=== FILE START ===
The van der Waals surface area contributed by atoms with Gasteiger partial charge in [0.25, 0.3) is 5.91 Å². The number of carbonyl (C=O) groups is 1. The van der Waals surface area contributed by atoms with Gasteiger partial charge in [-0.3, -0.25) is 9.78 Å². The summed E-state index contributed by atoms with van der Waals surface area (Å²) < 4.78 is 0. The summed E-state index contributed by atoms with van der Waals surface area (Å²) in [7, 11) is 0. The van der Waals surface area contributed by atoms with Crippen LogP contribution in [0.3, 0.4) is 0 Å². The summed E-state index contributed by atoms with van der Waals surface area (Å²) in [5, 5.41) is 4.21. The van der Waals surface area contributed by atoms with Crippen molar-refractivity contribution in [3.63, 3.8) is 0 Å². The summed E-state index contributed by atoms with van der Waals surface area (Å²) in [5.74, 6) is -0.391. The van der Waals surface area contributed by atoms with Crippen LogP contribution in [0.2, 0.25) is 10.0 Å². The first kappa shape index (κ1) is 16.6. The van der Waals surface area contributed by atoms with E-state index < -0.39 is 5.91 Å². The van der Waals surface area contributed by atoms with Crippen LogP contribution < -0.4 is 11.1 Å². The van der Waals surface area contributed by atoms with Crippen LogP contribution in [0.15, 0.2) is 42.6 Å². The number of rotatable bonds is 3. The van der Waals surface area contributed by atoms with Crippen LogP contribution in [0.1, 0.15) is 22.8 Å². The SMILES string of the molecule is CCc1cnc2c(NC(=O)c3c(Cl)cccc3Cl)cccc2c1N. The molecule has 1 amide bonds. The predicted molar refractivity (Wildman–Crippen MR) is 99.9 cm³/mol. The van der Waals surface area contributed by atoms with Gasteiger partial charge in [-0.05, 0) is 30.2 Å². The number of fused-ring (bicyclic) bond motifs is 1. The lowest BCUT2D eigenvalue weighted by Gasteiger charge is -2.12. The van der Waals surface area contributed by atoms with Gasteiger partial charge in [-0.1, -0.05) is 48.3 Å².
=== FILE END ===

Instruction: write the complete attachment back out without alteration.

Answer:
The van der Waals surface area contributed by atoms with Gasteiger partial charge in [0.25, 0.3) is 5.91 Å². The number of carbonyl (C=O) groups is 1. The van der Waals surface area contributed by atoms with Gasteiger partial charge in [-0.3, -0.25) is 9.78 Å². The summed E-state index contributed by atoms with van der Waals surface area (Å²) < 4.78 is 0. The summed E-state index contributed by atoms with van der Waals surface area (Å²) in [7, 11) is 0. The van der Waals surface area contributed by atoms with Crippen LogP contribution in [0.3, 0.4) is 0 Å². The summed E-state index contributed by atoms with van der Waals surface area (Å²) in [5, 5.41) is 4.21. The van der Waals surface area contributed by atoms with Crippen molar-refractivity contribution in [3.63, 3.8) is 0 Å². The summed E-state index contributed by atoms with van der Waals surface area (Å²) in [5.74, 6) is -0.391. The van der Waals surface area contributed by atoms with Crippen LogP contribution in [0.2, 0.25) is 10.0 Å². The first kappa shape index (κ1) is 16.6. The van der Waals surface area contributed by atoms with E-state index < -0.39 is 5.91 Å². The van der Waals surface area contributed by atoms with Crippen LogP contribution < -0.4 is 11.1 Å². The van der Waals surface area contributed by atoms with Crippen LogP contribution in [0.15, 0.2) is 42.6 Å². The number of rotatable bonds is 3. The van der Waals surface area contributed by atoms with Crippen LogP contribution in [0.1, 0.15) is 22.8 Å². The SMILES string of the molecule is CCc1cnc2c(NC(=O)c3c(Cl)cccc3Cl)cccc2c1N. The molecule has 1 amide bonds. The predicted molar refractivity (Wildman–Crippen MR) is 99.9 cm³/mol. The van der Waals surface area contributed by atoms with Gasteiger partial charge in [-0.05, 0) is 30.2 Å². The number of fused-ring (bicyclic) bond motifs is 1. The lowest BCUT2D eigenvalue weighted by Gasteiger charge is -2.12. The van der Waals surface area contributed by atoms with Gasteiger partial charge in [-0.1, -0.05) is 48.3 Å².